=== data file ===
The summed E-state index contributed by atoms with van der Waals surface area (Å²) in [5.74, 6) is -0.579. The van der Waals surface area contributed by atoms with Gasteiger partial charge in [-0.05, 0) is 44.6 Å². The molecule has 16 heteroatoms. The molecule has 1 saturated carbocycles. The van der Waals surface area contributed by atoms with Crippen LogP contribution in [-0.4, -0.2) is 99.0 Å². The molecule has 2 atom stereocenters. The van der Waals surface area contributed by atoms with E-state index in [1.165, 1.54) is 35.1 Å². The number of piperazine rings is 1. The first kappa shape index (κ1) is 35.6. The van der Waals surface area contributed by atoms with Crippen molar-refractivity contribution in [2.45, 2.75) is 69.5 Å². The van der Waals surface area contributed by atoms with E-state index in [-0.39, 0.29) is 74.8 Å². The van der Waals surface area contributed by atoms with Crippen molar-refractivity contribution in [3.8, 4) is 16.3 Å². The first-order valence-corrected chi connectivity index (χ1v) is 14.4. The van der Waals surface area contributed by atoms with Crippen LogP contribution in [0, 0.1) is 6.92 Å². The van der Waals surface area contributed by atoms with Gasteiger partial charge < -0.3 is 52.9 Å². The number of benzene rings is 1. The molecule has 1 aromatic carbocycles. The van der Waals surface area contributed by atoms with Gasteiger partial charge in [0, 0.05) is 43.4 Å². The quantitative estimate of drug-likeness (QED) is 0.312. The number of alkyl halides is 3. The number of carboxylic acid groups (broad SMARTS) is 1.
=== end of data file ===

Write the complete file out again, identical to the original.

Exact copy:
The summed E-state index contributed by atoms with van der Waals surface area (Å²) in [5.74, 6) is -0.579. The van der Waals surface area contributed by atoms with Gasteiger partial charge in [-0.05, 0) is 44.6 Å². The molecule has 16 heteroatoms. The molecule has 1 saturated carbocycles. The van der Waals surface area contributed by atoms with Crippen LogP contribution in [-0.4, -0.2) is 99.0 Å². The molecule has 2 atom stereocenters. The van der Waals surface area contributed by atoms with E-state index in [1.165, 1.54) is 35.1 Å². The number of piperazine rings is 1. The first kappa shape index (κ1) is 35.6. The van der Waals surface area contributed by atoms with Crippen molar-refractivity contribution in [2.45, 2.75) is 69.5 Å². The van der Waals surface area contributed by atoms with E-state index in [-0.39, 0.29) is 74.8 Å². The van der Waals surface area contributed by atoms with Crippen molar-refractivity contribution in [3.8, 4) is 16.3 Å². The first-order valence-corrected chi connectivity index (χ1v) is 14.4. The van der Waals surface area contributed by atoms with Crippen LogP contribution in [0, 0.1) is 6.92 Å². The van der Waals surface area contributed by atoms with Gasteiger partial charge < -0.3 is 52.9 Å². The number of benzene rings is 1. The molecule has 1 aromatic carbocycles. The van der Waals surface area contributed by atoms with Gasteiger partial charge in [0, 0.05) is 43.4 Å². The quantitative estimate of drug-likeness (QED) is 0.312. The number of alkyl halides is 3. The number of carboxylic acid groups (broad SMARTS) is 1.